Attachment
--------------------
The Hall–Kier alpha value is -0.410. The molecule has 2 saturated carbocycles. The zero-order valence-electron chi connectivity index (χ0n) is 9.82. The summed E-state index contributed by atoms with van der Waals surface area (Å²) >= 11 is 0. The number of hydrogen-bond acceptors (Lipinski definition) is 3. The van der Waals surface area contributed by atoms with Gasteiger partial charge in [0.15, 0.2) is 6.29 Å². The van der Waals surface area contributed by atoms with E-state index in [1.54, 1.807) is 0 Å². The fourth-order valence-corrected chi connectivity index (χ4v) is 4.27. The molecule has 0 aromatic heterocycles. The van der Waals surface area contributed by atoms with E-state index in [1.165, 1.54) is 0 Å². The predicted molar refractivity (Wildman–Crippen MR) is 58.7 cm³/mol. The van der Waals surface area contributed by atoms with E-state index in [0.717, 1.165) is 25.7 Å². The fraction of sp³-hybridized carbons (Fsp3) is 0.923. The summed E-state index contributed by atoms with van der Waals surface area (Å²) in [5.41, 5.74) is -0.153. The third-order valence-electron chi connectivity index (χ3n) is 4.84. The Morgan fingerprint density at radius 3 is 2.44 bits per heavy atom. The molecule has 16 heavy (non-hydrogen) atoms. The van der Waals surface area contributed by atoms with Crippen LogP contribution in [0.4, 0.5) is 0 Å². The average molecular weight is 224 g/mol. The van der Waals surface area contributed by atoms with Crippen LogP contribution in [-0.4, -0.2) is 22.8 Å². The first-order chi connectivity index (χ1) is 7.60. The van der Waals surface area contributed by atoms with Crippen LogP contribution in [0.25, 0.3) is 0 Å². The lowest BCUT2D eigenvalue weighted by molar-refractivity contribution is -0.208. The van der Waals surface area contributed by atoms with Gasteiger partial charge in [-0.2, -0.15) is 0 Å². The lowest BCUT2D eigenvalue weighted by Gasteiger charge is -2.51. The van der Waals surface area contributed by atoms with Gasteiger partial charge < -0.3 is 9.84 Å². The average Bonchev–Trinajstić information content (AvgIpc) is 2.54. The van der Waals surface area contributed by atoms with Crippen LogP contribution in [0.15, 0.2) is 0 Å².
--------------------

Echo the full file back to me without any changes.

The Hall–Kier alpha value is -0.410. The molecule has 2 saturated carbocycles. The zero-order valence-electron chi connectivity index (χ0n) is 9.82. The summed E-state index contributed by atoms with van der Waals surface area (Å²) >= 11 is 0. The number of hydrogen-bond acceptors (Lipinski definition) is 3. The van der Waals surface area contributed by atoms with Gasteiger partial charge in [0.15, 0.2) is 6.29 Å². The van der Waals surface area contributed by atoms with E-state index in [1.54, 1.807) is 0 Å². The fourth-order valence-corrected chi connectivity index (χ4v) is 4.27. The molecule has 0 aromatic heterocycles. The van der Waals surface area contributed by atoms with E-state index in [1.165, 1.54) is 0 Å². The predicted molar refractivity (Wildman–Crippen MR) is 58.7 cm³/mol. The van der Waals surface area contributed by atoms with E-state index in [0.717, 1.165) is 25.7 Å². The fraction of sp³-hybridized carbons (Fsp3) is 0.923. The summed E-state index contributed by atoms with van der Waals surface area (Å²) in [5.41, 5.74) is -0.153. The third-order valence-electron chi connectivity index (χ3n) is 4.84. The Morgan fingerprint density at radius 3 is 2.44 bits per heavy atom. The molecule has 16 heavy (non-hydrogen) atoms. The van der Waals surface area contributed by atoms with Crippen LogP contribution in [0.4, 0.5) is 0 Å². The average molecular weight is 224 g/mol. The van der Waals surface area contributed by atoms with Crippen LogP contribution in [-0.4, -0.2) is 22.8 Å². The first-order chi connectivity index (χ1) is 7.60. The van der Waals surface area contributed by atoms with Crippen LogP contribution in [0.25, 0.3) is 0 Å². The lowest BCUT2D eigenvalue weighted by molar-refractivity contribution is -0.208. The van der Waals surface area contributed by atoms with Gasteiger partial charge in [-0.2, -0.15) is 0 Å². The lowest BCUT2D eigenvalue weighted by Gasteiger charge is -2.51. The van der Waals surface area contributed by atoms with Gasteiger partial charge < -0.3 is 9.84 Å². The average Bonchev–Trinajstić information content (AvgIpc) is 2.54. The van der Waals surface area contributed by atoms with Crippen LogP contribution in [0.15, 0.2) is 0 Å².